Largely self-taught as an artist, Francis Bacon (1909–1992) developed a unique ability to transform interior and unconscious impulses into figurative forms and intensely claustrophobic compositions.
Emerging into notoriety in the period following World War II, Bacon took the human body as his nominal subject, but a subject ravaged, distorted, and dismembered so as to writhe and wail with intense emotional content. With flailing limbs, hollow voids, and tumurous growths, his gripping, often grotesque, portraits are as much reflections on the trials and the traumas of the human condition as they are character studies. These haunting forms were also among the first in art history to depict overtly homosexual themes.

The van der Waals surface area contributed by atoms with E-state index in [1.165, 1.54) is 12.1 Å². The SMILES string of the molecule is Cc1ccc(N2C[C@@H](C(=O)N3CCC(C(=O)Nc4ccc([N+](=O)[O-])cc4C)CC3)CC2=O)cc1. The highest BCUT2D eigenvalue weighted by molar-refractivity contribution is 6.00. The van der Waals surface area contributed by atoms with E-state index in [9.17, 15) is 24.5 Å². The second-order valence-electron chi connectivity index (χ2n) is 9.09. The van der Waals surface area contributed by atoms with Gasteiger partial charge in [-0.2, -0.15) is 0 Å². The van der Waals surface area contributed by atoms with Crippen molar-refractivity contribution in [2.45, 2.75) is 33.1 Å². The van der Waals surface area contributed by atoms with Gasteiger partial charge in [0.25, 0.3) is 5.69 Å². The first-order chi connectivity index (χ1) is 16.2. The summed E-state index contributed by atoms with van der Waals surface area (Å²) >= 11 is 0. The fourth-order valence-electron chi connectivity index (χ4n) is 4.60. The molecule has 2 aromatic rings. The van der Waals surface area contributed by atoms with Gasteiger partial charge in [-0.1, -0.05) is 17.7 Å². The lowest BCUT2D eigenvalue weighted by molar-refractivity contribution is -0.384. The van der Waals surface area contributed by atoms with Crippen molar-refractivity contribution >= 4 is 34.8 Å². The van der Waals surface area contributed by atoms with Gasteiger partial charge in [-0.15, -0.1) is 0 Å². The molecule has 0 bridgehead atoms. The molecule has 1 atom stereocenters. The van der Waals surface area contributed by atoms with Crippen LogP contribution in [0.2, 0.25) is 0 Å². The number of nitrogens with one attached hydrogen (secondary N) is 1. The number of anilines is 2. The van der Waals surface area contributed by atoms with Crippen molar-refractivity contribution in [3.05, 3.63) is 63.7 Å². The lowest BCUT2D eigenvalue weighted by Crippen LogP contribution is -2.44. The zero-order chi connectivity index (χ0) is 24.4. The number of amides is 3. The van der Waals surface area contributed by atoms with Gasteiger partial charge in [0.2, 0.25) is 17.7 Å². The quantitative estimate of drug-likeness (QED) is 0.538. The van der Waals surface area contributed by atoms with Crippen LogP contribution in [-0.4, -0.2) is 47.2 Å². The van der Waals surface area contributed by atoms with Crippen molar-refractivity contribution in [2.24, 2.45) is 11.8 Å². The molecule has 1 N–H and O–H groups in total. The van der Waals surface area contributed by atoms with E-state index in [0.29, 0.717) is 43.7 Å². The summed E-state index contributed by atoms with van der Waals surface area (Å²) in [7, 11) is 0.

This book introduces Bacon's erotic, unsettling, unforgettable oeuvre, a transformative body of work often emulated, much analysed, and above all felt.